The fallout from the Academy’s decision to present four Oscar categories during commercial breaks and air edited versions of those acceptance speeches later in the telecast has been swift since the Academy first unveiled it on Monday. But now that dozens of directors, cinematographers, and filmmakers have openly decreed the Academy for the decision, the Academy is clarifying its latest controversial plan to shorten the Oscar run time.
In a new email sent out to Academy members Wednesday, the Academy’s Board of Governors wanted to reiterate what it had planned in store. The Academy Awards, the letter stated, would still be awarding Oscars to the four categories—cinematography, editing, live-action short, and makeup and hairstyling—on Feb. 24 and air during the show’s broadcast.
It also pinned the confusion over what the Academy planned to do on “inaccurate reporting and social media posts.” Essentially, fake news.
“As the Academy’s officers, we’d like to assure you that no award category at the 91st Oscars ceremony will be presented in a manner that depicts the achievements of its nominees and winners as less than any others,” the letter read. “Unfortunately, as the result of inaccurate reporting and social media posts, there has been a chain of misinformation that has understandably upset many Academy members. We’d like to restate and explain the plans for presenting the awards, as endorsed by the Academy’s Board of Governors.”
The Board of Governors laid down the specifics of its plan to award Oscars to a few categories during commercial breaks more plainly, plans that were first approved in August. The heads of the branches affected this year volunteered their categories to be awarded during commercial breaks and would affect four to six categories each year (which would be exempt from the practice the following year). And although viewers wouldn’t see those awards being handed out live, they would see their acceptance speech aired later in the show.
As Academy members are asked about the changes in store for the ceremony, there is the potential for confusion or what it had intended to get lost in the shuffle. As we’ve already seen over the past several months, many of the Academy’s choices for the 91st Academy Awards have been hugely unpopular as ABC and the Academy attempt to entice more viewers to watch the Oscars. Many of those decisions have been reversed after public backlash from critics, filmmakers, and the film community followed.
However, many of the new policy’s most vocal critics understood exactly what the Academy meant by moving four categories to commercial breaks (whether they read it in reports, heard it elsewhere, or read the original Academy email) and they’re pissed off anyway.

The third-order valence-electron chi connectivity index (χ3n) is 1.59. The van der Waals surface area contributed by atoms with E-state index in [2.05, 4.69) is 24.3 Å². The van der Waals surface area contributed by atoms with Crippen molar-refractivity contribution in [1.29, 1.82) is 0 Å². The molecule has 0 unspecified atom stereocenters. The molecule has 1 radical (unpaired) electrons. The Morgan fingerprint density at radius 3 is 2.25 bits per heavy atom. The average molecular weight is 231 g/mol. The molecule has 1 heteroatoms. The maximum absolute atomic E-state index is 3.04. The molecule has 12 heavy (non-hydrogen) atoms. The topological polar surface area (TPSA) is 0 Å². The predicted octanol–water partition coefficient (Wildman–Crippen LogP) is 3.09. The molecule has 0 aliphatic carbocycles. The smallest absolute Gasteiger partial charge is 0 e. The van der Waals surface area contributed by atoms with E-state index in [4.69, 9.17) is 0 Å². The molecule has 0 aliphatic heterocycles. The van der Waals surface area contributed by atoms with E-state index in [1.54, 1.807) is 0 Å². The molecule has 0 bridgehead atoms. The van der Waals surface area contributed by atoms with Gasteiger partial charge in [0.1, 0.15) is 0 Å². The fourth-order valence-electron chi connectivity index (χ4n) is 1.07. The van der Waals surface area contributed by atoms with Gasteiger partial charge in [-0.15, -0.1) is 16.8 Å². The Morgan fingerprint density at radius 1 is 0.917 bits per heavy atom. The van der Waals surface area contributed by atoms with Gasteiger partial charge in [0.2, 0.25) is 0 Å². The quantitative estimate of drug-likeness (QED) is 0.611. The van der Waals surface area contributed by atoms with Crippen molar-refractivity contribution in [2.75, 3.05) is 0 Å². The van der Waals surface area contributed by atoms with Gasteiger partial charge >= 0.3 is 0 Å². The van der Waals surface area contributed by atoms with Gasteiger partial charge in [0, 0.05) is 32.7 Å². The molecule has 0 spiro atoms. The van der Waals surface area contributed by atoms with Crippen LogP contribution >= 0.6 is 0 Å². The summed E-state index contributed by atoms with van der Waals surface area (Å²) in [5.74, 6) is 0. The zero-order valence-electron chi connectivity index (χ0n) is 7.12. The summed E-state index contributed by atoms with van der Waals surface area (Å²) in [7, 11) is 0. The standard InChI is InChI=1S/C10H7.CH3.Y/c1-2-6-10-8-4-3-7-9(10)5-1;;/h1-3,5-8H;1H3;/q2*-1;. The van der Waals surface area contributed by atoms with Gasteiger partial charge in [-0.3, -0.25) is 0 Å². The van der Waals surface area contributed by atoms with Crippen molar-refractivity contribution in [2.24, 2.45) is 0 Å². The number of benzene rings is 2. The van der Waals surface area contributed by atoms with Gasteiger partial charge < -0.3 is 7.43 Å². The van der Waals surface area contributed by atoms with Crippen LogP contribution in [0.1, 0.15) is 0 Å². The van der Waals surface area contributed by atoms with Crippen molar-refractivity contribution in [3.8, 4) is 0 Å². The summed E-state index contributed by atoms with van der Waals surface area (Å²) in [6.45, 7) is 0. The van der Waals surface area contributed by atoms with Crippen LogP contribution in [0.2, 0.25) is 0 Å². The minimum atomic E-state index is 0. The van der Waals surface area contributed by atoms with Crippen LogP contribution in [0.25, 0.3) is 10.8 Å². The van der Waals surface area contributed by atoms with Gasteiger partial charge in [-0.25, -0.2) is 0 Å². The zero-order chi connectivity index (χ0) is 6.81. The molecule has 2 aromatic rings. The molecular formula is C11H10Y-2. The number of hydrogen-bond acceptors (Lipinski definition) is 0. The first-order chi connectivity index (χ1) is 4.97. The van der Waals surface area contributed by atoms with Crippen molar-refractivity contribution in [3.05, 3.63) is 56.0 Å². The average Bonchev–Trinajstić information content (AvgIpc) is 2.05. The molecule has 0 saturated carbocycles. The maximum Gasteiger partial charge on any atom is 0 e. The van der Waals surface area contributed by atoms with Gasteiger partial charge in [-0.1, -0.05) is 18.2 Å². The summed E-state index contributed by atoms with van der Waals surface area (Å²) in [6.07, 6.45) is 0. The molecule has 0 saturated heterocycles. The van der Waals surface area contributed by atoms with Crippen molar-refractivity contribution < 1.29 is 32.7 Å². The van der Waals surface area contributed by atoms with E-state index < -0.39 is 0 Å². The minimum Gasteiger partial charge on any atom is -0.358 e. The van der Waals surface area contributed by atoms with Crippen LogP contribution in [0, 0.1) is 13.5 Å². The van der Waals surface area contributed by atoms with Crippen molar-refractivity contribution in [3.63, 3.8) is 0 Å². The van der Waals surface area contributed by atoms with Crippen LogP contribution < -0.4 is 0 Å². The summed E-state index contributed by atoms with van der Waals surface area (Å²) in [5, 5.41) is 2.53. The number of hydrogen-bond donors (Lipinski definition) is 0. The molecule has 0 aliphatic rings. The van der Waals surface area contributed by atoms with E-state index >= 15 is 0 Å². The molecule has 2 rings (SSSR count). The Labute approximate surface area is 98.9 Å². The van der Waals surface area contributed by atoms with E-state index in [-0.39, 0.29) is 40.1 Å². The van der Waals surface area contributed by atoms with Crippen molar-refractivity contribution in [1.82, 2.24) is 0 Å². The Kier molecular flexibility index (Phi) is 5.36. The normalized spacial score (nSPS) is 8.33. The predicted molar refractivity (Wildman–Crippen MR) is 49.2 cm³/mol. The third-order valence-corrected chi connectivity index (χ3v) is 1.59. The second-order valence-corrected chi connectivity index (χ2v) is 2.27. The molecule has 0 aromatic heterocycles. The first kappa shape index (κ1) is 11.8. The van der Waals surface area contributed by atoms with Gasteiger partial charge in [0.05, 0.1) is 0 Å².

Take, for instance, that open letter signed by more than 40 cinematographers, directors, and filmmakers including Spike Lee, Quentin Tarantino, Ang Lee, Damien Chazelle, and Martin Scorcese—many of them Oscar winners themselves. In the letter, they called moving those categories to commercial breaks “nothing less than an insult to those of us who have devoted our lives and passions to our chosen profession.” They even acknowledged that edited, “emotionally resonant” versions of those speeches would air later during the Academy Awards. But they still objected to the Academy’s decision.
“Since its inception, the Academy Awards telecast has been altered over time to keep the format fresh, but never by sacrificing the integrity of the Academy’s original mission,” the letter stated. “When the recognition of those responsible for the creation of outstanding cinema is being diminished by the very institution whose purpose it is to protect it, then we are no longer upholding the spirit of the Academy’s promise to celebrate film as a collaborative art form. To quote our colleague Seth Rogen, ‘What better way to celebrate achievements in film than to NOT publicly honor the people whose job it is to literally film things.’”
Another moment that critics of moving several technical categories to commercial breaks point to as a reason to not remove it is last year’s best cinematography winner, Roger Deakins. The famed cinematographer received his first Oscar after 14 nominations, and as he walked toward the stage to accept the award, he received a standing ovation from the audience. Hypothetically, in a year where the award is handed off during a commercial break, audiences might not have ever seen that moment.
By clarifying what it meant by moving four Oscar categories to commercial breaks, the Academy likely hoped to alleviate some of the anger directed its way. But even with the initial outrage over the move, this latest move could potentially make things worse.